3dfx has admitted that the VSA-100 is based on the a same
architecture as Voodoo1? How do you keep milking it for more power?
I guess it's the same architecture in the same sense that a Model-A
and a Z8 both have four wheels and an internal combustion engine.
We've been able to successfully refine and optimize over many
generations of products.
Is it unusual for a graphics company to continue with products based
on the same basic architecture for 5 years?
When we set out to design a chip we first ask, "What is it that
the end users will really need, and how do we give them more than
they expect?" The architecture that's chosen is derived from
the features and performance required. We've been able to meet the
users needs for a long time with the same core architecture by
adding the right features at the right time. That's a testament to
the foresight in the original design, that it could be radically
upgraded over a long period of time while maintaining a large degree
of software compatibility. When Voodoo5 hits the market next year it
will have been about four years since Voodoo Graphics. If you look
back at the history of graphics accelerators a four year run is not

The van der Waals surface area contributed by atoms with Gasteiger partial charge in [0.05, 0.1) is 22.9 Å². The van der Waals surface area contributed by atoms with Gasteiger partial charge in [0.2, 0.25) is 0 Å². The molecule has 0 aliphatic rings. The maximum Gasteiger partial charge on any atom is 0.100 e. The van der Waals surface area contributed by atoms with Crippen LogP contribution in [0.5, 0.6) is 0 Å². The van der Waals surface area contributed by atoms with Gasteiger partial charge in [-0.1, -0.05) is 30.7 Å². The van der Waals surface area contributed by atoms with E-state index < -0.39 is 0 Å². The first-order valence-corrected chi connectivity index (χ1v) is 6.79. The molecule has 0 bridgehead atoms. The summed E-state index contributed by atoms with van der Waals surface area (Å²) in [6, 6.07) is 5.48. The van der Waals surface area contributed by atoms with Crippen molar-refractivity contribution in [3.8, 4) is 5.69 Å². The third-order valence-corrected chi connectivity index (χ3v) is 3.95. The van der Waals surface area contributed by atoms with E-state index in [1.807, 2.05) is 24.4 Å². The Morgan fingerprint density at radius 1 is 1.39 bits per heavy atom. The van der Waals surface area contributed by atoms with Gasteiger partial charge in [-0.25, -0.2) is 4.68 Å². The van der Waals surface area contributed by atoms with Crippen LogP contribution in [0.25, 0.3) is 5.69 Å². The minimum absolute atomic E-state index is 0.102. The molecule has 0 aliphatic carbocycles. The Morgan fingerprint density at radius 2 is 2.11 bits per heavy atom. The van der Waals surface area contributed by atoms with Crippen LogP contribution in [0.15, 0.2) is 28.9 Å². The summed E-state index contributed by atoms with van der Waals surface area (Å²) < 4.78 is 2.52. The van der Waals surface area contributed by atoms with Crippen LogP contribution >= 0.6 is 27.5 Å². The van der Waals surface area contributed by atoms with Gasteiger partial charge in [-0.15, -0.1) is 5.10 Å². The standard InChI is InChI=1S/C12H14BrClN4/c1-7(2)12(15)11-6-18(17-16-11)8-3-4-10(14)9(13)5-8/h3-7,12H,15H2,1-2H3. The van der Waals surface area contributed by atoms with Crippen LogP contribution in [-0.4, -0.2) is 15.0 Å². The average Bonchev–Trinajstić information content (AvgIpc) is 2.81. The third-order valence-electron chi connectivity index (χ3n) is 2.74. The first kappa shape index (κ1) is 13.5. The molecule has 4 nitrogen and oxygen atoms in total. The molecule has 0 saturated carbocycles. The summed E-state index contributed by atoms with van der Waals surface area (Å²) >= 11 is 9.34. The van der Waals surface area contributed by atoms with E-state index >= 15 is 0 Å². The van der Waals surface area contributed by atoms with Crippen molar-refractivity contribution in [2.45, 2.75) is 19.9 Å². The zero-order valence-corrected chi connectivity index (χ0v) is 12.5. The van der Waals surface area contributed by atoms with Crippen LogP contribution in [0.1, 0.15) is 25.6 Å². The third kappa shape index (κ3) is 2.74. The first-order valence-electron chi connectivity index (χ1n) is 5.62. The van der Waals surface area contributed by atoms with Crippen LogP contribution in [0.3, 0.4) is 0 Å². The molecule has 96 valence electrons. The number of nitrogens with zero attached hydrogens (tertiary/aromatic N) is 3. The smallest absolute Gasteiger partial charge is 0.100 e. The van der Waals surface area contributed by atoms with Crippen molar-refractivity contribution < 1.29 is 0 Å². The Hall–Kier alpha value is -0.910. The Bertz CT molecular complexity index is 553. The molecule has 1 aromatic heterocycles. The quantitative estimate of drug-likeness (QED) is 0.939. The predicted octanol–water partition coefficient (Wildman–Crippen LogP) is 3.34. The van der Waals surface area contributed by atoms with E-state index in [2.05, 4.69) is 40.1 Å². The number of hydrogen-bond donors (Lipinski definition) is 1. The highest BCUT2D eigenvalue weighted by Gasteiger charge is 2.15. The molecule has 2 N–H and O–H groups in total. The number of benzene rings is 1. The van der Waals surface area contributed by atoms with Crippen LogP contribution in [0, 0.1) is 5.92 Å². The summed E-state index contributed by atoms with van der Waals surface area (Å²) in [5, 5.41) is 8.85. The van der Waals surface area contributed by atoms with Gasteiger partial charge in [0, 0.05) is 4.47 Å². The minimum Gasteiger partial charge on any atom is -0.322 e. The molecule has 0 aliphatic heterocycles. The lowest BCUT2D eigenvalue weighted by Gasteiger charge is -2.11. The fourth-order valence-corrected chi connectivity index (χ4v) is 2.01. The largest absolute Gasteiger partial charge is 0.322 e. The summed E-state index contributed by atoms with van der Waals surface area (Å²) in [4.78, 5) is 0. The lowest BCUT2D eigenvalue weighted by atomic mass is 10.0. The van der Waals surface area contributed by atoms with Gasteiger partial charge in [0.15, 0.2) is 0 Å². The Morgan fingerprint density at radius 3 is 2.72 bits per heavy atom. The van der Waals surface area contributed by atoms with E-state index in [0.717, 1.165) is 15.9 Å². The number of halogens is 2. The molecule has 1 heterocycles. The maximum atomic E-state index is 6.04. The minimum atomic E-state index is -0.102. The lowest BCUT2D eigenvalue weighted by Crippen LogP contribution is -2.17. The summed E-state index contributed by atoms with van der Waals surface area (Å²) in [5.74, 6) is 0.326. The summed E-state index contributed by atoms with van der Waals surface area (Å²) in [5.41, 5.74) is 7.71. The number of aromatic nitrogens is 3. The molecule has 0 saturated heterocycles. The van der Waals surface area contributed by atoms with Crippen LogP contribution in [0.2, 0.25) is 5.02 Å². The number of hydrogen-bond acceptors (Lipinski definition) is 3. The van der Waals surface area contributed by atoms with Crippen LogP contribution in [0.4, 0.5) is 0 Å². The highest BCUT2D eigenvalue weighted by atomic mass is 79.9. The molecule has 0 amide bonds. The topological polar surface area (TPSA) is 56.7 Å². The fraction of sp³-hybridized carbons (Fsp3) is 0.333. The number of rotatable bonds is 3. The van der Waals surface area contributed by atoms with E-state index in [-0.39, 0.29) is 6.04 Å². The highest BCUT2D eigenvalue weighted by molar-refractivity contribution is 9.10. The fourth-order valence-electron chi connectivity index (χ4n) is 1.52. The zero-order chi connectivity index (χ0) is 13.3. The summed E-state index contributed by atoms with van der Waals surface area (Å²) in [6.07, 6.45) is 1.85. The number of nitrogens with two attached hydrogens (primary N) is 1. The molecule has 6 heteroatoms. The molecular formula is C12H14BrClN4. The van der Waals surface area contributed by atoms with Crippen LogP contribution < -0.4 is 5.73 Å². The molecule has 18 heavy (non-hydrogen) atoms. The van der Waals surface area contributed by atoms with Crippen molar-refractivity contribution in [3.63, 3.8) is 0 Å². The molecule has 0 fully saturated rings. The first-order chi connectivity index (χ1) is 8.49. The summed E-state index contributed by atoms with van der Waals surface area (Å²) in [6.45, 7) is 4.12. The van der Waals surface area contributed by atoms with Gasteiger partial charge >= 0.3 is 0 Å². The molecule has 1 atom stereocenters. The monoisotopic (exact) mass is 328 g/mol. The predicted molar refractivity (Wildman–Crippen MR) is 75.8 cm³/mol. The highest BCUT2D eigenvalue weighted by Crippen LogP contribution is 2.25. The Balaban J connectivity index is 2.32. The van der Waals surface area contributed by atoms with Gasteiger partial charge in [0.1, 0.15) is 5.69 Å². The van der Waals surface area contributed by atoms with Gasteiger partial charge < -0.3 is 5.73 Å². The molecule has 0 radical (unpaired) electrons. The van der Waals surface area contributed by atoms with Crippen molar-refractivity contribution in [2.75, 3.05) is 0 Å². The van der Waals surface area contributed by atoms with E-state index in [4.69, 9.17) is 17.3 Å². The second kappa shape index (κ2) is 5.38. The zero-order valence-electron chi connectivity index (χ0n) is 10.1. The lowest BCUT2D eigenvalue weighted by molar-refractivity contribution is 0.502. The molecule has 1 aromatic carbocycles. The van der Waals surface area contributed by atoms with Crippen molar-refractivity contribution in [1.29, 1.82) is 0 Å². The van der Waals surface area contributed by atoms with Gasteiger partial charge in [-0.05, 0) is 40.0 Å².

that unusual. Everyone knows that we've been working on a new
architecture for a while, but that's a different subject.
If it is the same architecture, aren't you just perfecting the
Voodoo1, or just adapting it to changing market demand?
Again, there were one million transistors in Voodoo Graphics and
there are fourteen million in VSA-100. Whether it's the same
architecture or not probably isn't relevant. The real question is
whether Voodoo4 and Voodoo5 are going to deliver features and
performance that make the end users incredibly happy. There's no
question, they will.
What do you have to do physically to a chip to add new features?
The chip first exists as a design data base. Many of the components
of that data base are literally software programs that describe the
functions of different parts of the chip. When we go back to add new
features and upgrade existing features it's a lot like writing new
programs and re-writing old ones. There are specialized
computer-aided design (CAD) tools that enable us to do convert or
"compile" the programs into a series of logic gates. Once
we're sure that all of the features are properly working we use
another set of CAD tools to create the physical description of the
chip, literally the drawing of every transistor and connection.
How different does the die of VSA-100 look physically to the
Voodoo1? How about the Voodoo3?
We start the physical design from scratch for every product so aside
from the fact that all three are chips, or two chips in the case of
Voodoo Graphics, they look totally different.
Well guys, I think that just about sums it up. In short, this isn't
your Daddy's ol' Voodoo, is it? Are we still on track for an April
Thanks a lot for your time, Dave, we really appreciate it. We're
still on track for shipment in the April timeframe as we said at
Comdex. We'll have news about stuff like pre-orders after the
Thanks for your time as well gents! We will be waiting patiently?
(yeah, right) :-)